Go Indie: 7 Small Press Books to Check Out in March

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Susie Rodarme

Staff Writer

Susie Rodarme is obsessed with small press literary fiction and tea. Other notable skills: chainmaille weaving, using Photoshop semi-correctly, and drinking gin.

Susie Rodarme

Staff Writer

Susie Rodarme is obsessed with small press literary fiction and tea. Other notable skills: chainmaille weaving, using Photoshop semi-correctly, and drinking gin.

edit: I totally forgot to say that Blue Hand Mojo is from Rosarium Publishing. Fixed it on 3/22/17.

The weather outside is bizarre, so maybe cuddle up with some great small press reads while it’s cold? Or read them outside in two days when it feels like summer, idk.

1. Camanchaca by Diego Zúñiga; translated by Megan McDowell (7 March 2017, Coffee House Press)

Right off the bat:

1) I’ve never read anything I dislike from Coffee House Press
2) That cover is giving me grabby hands.

“A long drive across Chile’s Atacama desert, traversing “the worn-out puzzle” of a broken family—a young man’s corrosive intimacy with his mother, the obtrusive cheer of his absentee father, his uncle’s unexplained death—occupies the heart of this novel. Camanchaca is a low fog pushing in from the sea, its moisture sustaining a near-barren landscape. Camanchaca is the discretion that makes a lifelong grief possible. Sometimes, the silences are what bind us.” I am sufficiently intrigued–sign me up for this book.

2. Blue Hand Mojo: Hard Times Road by John Jennings (1 March 2017 from Rosarium Publishing)


“It’s a hard-hitting Hoodoo Noir highball with just a splash of Southern Gothic.” This describes the story of Frank “Half Dead” Johnson, a man who got drunk and sold half his soul to the devil for magic powers. Yeah okay, sign me up for this one, too. (Bonus–the Kindle version can be had for a cool $4.99 as of this writing.)

The Mother of All Questions by Rebecca Solnit 3. The Mother of All Questions by Rebecca Solnit (7 March 2017 from Haymarket Books)

I think everyone I know right now is reading or has read Men Explain Things to Me by Rebecca Solnit, so it’s a great time to check out her new book. “In a timely follow-up to her national bestseller …, Rebecca Solnit offers indispensable commentary on women who refuse to be silenced, misogynistic violence, the fragile masculinity of the literary canon, the gender binary, the recent history of rape jokes, and much more.” #masculinitysofragile

4. Frontier by Can Xue, translated by Karen Gernant and Chen Zeping (14 March 2017 from Open Letter)

Two things that caught my eye about this book:

“Can Xue is a pseudonym meaning ‘dirty snow, leftover snow.’ She learned English on her own and has written books on Borges, Shakespeare, and Dante.”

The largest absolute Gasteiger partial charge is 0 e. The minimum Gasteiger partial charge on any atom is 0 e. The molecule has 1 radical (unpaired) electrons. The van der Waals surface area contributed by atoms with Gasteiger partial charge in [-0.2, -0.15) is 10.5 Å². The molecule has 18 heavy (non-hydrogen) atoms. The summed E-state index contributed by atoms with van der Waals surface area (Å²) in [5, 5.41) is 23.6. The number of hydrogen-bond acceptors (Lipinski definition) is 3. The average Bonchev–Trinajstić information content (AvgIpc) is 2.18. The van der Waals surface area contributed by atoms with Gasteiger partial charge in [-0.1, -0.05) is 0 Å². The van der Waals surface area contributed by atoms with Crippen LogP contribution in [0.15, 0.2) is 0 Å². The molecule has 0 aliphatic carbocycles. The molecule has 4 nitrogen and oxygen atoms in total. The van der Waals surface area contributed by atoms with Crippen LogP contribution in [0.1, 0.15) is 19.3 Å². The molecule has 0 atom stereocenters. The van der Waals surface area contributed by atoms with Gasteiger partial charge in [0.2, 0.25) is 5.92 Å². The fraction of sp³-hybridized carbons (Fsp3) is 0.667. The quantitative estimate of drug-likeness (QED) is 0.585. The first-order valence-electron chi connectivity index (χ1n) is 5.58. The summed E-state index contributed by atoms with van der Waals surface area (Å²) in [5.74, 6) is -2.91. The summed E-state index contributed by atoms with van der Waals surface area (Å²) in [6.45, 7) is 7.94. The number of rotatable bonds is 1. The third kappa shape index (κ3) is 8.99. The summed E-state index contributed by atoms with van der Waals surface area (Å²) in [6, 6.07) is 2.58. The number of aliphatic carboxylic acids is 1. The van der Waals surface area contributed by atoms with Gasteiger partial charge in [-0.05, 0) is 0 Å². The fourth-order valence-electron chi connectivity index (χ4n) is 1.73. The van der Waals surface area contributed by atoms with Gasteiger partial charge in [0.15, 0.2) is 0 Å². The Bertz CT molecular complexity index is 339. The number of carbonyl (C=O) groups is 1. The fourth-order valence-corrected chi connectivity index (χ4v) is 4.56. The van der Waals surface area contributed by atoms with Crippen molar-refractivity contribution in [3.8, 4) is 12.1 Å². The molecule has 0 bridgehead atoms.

“A layered, multifaceted masterpiece from the 2015 winner of the Best Translated Book Award, Frontier exemplifies John Darnielle’s statement that Can Xue’s books read ‘as if dreams had invaded the physical world.’”

Holy shit, Can Xue sounds like a badass. And the book, a story of a young woman striking out on her own to make a life in a surreal place where wolves roam the streets, also sounds like it’s probably very great. On a scale of “eh” to “holy shit give me this book now”, it’s about a “yaaasssssssss”.

5. Anatomy of Melancholy: The Best of A Softer World by Joey Comeau and Emily Horne (?? December, probably? from Breadpig)

I don’t actually know why this book was listed on a distributor website as being available in March 2017 because Amazon says it was available this past December. But I wanted to list it anyway since someone technically has it listed for this month.

The book promises the best of A Softer World plus never-before-seen comics. I think it would make both an amazing reading book and an amazing coffee table book. If I saw it on your coffee table, I would think you were super cool.

6. The Accusation: Forbidden Stories from Inside North Korea by Bandi (7 March 2017 from Grove Press)

Kirkus Reviews said, “Fugitive fiction―literally―from inside North Korea, devastatingly critical of the Kim dynasty and its workers’ paradise . . . There is a streak of satire in these stories, but mostly they are grimly realistic.” Bandi is the pseudonym of a writer still living in North Korea, and these seven stories depict life within the closed-off country like we in the West haven’t seen in a very long time. Giving our time and attention to a document that I’d guess this writer risked his or her actual life to get to us seems like a thing we should do. (Plus–I very much just want to read these stories, don’t you?)

7.For Love of the Dollar: A Memoir by J.M. Servin, translated by Anthony Seidman (28 March 2017 from Unnamed Press)

“This debut memoir by Mexico’s foremost gonzo journalist recounts his life as an illegal immigrant in the Bronx, where he works in kitchens and at gas stations as he dreams of becoming a successful writer. For the Love of the Dollar presents a present-day picture of the America inhabited by immigrants, seen in all its triumphs and defeats, excitement and disappointment, with J.M. Servín’s signature dark humor and knack for unveiling the surface of things to lay bare the American dream.” Timely.

What small press books have you read lately?